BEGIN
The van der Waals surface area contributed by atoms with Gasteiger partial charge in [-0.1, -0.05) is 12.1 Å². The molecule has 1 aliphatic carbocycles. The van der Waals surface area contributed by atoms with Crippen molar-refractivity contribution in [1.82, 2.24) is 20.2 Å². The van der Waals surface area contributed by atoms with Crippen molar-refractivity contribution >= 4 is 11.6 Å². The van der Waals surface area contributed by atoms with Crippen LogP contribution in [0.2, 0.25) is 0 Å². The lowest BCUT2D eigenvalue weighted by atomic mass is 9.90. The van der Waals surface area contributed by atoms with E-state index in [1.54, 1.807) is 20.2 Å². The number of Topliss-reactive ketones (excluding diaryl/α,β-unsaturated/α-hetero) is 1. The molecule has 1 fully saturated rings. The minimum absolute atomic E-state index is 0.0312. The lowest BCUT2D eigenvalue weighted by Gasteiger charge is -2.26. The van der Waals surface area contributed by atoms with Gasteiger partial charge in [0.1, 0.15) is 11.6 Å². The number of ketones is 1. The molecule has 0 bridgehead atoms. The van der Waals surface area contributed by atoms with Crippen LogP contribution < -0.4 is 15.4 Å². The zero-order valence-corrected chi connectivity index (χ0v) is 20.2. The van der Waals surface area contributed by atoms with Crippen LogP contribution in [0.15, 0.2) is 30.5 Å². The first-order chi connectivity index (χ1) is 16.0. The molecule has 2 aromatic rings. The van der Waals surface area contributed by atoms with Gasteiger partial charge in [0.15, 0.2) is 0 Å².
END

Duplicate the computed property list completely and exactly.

The van der Waals surface area contributed by atoms with Gasteiger partial charge in [-0.1, -0.05) is 12.1 Å². The molecule has 1 aliphatic carbocycles. The van der Waals surface area contributed by atoms with Crippen molar-refractivity contribution in [1.82, 2.24) is 20.2 Å². The van der Waals surface area contributed by atoms with Crippen molar-refractivity contribution >= 4 is 11.6 Å². The van der Waals surface area contributed by atoms with Crippen LogP contribution in [0.2, 0.25) is 0 Å². The lowest BCUT2D eigenvalue weighted by atomic mass is 9.90. The van der Waals surface area contributed by atoms with E-state index in [1.54, 1.807) is 20.2 Å². The number of Topliss-reactive ketones (excluding diaryl/α,β-unsaturated/α-hetero) is 1. The molecule has 1 fully saturated rings. The minimum absolute atomic E-state index is 0.0312. The lowest BCUT2D eigenvalue weighted by Gasteiger charge is -2.26. The van der Waals surface area contributed by atoms with Gasteiger partial charge in [0.1, 0.15) is 11.6 Å². The number of ketones is 1. The molecule has 0 bridgehead atoms. The van der Waals surface area contributed by atoms with Crippen LogP contribution < -0.4 is 15.4 Å². The zero-order valence-corrected chi connectivity index (χ0v) is 20.2. The van der Waals surface area contributed by atoms with Crippen LogP contribution in [0.15, 0.2) is 30.5 Å². The first-order chi connectivity index (χ1) is 16.0. The molecule has 2 aromatic rings. The van der Waals surface area contributed by atoms with Gasteiger partial charge in [0.15, 0.2) is 0 Å².